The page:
Category Archives: God’s Sovereignty

Making Sense of This

I can’t. I can’t make any sense of this. My dear friend, Auline Platt, died yesterday. She leaves behind her faithful husband, Mike, who is a good man. And 11 children.

Michelle and I met Mike and Auline in 1994. I remember it like it was yesterday. The church I was serving as youth pastor in Dayton, OH was growing fast. My youth group was growing fast too. 8 kids at my first youth group meeting had turned into 50 in one year – and 150 in five years. I needed help. I got a phone call one evening from a guy named Mike. He told me that he and his wife were in the military and would only be in Dayton for a year. They had decided to attend my church and wanted to know if they could serve as youth leaders. I had just attended a seminar at a National Youth Workers Convention that had scared me straight about the potential risks of volunteer youth workers. In the seminar, I learned a 10-step process for vetting potential volunteers. I told Mike that night that he and Auline would have to go through all 10 steps. They were the only ones I made do this because after I put them through it, I saw how ridiculous it was. To this day, I laugh when I look at all the paperwork I made them fill out. So do they. I kept it all.

The first night Mike and Auline attended a youth group meeting back in 1994, we let our then 3 year old daughter, Emily, ride with them alone to a restaurant afterwards. We didn’t know them from Adam, but they had passed my 10-step vetting process, so I guess I felt like I could trust them – strangers – with my daughter. Auline reminded me of this often…and laughed. That night began what would become a lifelong friendship – a bond – that would stand the test of time and the test of miles. The Platts moved to Albuquerque in 1996. We had only a bit more than a year with them in Dayton, but our friendship had been solidified. They fell in love with our children there and became dear, dear friends.

A few years later, Mike called me and said that he had put my name in for the open youth pastor position at Foothills Fellowship – the church they were attending in Albuquerque. When he told me this, I told him that he was a jerk for doing it. I was happy in Dayton. Why in the world would he do such a thing? But over the next 13 months, God moved my heart and placed a calling on me and Michelle to take the position. So, by faith – and knowing that we would be reunited with our dear friends, the Platts – we left Dayton for Albuquerque in 1999…and had another year with them. Then they left – this time for multiple overseas military assignments. But our friendship grew nonetheless.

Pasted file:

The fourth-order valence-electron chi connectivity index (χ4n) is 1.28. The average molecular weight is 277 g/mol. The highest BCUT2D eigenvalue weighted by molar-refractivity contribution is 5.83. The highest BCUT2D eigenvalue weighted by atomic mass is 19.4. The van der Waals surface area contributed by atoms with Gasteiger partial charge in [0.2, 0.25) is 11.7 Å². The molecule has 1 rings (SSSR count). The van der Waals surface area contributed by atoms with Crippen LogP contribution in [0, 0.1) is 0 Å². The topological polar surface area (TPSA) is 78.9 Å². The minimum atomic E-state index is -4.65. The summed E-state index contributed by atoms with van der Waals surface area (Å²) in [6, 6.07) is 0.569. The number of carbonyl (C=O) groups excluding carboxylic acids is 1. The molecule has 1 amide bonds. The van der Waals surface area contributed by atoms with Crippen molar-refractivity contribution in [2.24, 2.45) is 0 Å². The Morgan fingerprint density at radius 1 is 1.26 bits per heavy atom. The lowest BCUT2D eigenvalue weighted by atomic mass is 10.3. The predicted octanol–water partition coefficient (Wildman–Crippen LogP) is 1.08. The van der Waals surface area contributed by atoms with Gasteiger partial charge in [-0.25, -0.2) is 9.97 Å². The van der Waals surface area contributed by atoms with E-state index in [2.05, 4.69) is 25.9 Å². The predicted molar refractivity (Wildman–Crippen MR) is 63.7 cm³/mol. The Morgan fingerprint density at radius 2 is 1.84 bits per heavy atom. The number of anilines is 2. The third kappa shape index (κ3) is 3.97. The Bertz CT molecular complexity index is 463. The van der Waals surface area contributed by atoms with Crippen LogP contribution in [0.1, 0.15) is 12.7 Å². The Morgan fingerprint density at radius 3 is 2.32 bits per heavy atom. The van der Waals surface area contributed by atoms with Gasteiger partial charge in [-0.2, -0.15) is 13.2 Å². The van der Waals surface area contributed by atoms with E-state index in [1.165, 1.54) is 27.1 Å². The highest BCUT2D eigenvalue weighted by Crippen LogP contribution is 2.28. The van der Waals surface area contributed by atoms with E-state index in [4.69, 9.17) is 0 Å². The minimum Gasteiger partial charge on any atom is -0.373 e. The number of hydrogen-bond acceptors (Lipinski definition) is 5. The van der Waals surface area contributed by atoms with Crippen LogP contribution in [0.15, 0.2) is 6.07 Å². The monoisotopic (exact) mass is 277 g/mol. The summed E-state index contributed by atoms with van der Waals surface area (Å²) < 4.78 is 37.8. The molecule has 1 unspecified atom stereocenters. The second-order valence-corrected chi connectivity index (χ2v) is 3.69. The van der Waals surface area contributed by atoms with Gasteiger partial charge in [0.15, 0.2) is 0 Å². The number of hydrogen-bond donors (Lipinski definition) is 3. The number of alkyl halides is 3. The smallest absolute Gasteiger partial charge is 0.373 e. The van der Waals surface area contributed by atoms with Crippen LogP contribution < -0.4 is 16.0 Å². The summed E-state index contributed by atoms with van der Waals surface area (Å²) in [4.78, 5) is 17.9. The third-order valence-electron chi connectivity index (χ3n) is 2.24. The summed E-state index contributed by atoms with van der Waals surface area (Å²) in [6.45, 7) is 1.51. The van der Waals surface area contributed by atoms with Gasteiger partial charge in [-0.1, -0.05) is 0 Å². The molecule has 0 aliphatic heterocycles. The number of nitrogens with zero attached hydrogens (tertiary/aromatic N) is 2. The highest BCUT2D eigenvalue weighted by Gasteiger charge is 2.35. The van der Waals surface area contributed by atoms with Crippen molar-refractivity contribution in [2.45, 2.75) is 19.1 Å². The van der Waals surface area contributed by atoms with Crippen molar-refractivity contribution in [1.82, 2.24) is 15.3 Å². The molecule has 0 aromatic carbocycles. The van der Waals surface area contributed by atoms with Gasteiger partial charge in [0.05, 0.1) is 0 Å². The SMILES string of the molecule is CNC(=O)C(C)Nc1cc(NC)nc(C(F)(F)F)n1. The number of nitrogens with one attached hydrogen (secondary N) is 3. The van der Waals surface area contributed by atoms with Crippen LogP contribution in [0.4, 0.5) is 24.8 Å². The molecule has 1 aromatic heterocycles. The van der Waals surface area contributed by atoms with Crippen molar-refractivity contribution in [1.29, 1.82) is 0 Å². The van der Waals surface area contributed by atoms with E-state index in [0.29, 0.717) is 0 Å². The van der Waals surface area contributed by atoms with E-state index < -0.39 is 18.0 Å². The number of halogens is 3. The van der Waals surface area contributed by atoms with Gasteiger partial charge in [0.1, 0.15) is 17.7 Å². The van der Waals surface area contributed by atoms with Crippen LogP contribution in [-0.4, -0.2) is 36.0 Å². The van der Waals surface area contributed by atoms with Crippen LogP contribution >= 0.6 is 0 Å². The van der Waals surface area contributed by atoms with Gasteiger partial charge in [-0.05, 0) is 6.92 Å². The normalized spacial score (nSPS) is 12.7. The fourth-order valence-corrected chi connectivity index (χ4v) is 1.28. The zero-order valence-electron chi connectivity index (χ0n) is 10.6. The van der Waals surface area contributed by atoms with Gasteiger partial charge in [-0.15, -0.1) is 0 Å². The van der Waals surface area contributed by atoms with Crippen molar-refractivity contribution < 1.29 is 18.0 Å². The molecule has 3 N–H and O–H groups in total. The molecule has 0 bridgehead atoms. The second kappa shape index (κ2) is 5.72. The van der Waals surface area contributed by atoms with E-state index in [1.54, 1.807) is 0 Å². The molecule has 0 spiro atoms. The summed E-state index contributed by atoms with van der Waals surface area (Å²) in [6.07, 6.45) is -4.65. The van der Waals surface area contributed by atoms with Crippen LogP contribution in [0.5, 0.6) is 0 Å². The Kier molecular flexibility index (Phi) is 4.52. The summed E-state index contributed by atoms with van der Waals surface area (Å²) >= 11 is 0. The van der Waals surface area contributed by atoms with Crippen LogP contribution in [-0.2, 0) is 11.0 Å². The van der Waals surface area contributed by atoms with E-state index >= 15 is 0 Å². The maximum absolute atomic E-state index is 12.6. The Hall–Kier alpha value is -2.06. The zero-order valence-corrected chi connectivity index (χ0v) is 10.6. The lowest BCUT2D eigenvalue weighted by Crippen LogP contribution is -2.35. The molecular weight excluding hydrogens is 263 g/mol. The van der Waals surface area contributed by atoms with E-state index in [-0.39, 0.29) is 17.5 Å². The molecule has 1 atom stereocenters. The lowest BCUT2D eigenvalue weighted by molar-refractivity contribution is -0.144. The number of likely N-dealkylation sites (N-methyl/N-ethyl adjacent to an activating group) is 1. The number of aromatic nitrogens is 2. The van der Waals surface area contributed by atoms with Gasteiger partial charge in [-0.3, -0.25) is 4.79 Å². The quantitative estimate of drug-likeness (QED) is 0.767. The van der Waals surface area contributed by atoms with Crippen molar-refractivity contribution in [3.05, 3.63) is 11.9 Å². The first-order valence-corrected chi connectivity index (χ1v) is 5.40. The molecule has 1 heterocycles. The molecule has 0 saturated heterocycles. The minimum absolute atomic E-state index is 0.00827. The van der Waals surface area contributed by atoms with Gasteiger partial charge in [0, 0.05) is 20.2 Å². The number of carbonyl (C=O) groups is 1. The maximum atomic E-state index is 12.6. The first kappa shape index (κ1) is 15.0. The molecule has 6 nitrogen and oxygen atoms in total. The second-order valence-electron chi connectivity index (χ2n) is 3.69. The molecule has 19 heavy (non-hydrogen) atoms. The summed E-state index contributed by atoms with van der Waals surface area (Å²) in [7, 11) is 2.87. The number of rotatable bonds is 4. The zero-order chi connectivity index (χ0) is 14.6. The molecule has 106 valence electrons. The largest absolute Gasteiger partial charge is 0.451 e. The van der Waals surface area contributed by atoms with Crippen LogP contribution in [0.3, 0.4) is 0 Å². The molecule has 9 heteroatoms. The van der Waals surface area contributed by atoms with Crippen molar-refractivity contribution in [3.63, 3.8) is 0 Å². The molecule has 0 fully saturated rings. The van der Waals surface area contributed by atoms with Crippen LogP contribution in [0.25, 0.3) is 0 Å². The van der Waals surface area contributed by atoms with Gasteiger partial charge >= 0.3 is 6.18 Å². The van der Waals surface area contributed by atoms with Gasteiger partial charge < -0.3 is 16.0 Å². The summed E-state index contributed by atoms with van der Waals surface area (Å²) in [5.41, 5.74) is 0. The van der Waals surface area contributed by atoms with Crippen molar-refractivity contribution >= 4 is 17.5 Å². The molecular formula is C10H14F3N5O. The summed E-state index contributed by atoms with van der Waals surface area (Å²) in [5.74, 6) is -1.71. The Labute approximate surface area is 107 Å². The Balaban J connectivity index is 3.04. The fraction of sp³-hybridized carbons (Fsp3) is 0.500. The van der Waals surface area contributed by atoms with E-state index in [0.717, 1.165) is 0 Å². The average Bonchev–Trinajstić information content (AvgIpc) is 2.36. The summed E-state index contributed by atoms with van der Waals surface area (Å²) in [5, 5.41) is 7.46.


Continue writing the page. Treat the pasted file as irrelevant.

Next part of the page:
All this time, Mike and Auline loved on our children (and many others) while trying to have children of their own. Even back then, they talked of someday having a lot of children – biologically and through adoption. Ironically, for years, they couldn’t have children. And then along came Seth. And then precious Maggie – who passed away after only a few days on this earth. And then sweet Ava. Then, they set their minds and hearts on adoption, and along came 4 adopted children. And then, foster care…and 5 more children. 11 in all.

They returned to Albuquerque a few years ago specifically to be a part of our church plant in the International District of Albuquerque. They could have gone anywhere. They made deep friendships all over the world, but they decided to return here to move into one of the poorest areas of the city so they could minister to and live among poor and hurting people. They moved their entire family into an area of town that many people try to move out of.

In December of 2016, my church commissioned them and a few other families to begin a new church there – a church made up of people who had sacrificed much to move into one of the poorest and most dangerous parts of our city to bring the Kingdom of God there, and Auline was a key piece of this new ministry. Her ability to connect with and love people – regardless of who they are or what they had done – was unparalleled.

And yesterday, Auline died. And I can’t make any sense of this. And I may never…

It’s in times like these that I must enact my faith – regardless of how I feel or of what I understand or don’t understand. The Scriptures make it clear that God’s ways are higher than mine. It also makes it clear that death is not part of the ultimate and perfect plan of God. Death is part of the curse of sin that Jesus came to defeat. And He did. God’s Kingdom broke through on this earth at the coming of Jesus, but sadly, it’s not here yet in all its glory and perfection. Already but not yet – and as long as the not yet is not yet, we will suffer and we will die.

As Auline’s husband, Mike, walked through these last days with his precious wife, his faith astounded and encouraged me. He led his family in prayer a couple of different times, and through his tears, he proclaimed his faith to the Lord by saying things like, “Lord, even though we don’t understand this, what we do know is that you are good.” This is where I choose to be too. Confused, devastated, incredibly sad…yet still clinging to what I know of the Lord – that He is loving and good.

Will everything be ok? I don’t know. Would it have been better if Auline had not died? I sure do think so, but I’m not all-knowing. Are all of her precious children going to make it through this tragedy ok? I don’t know, but I pray so. Is our church plant in its infant stage going to be as effective in reaching their community with her gone? I can’t see how, but I HAVE to trust the Lord and believe that “for those who love God all things work together for good, for those who are called according to his purpose.”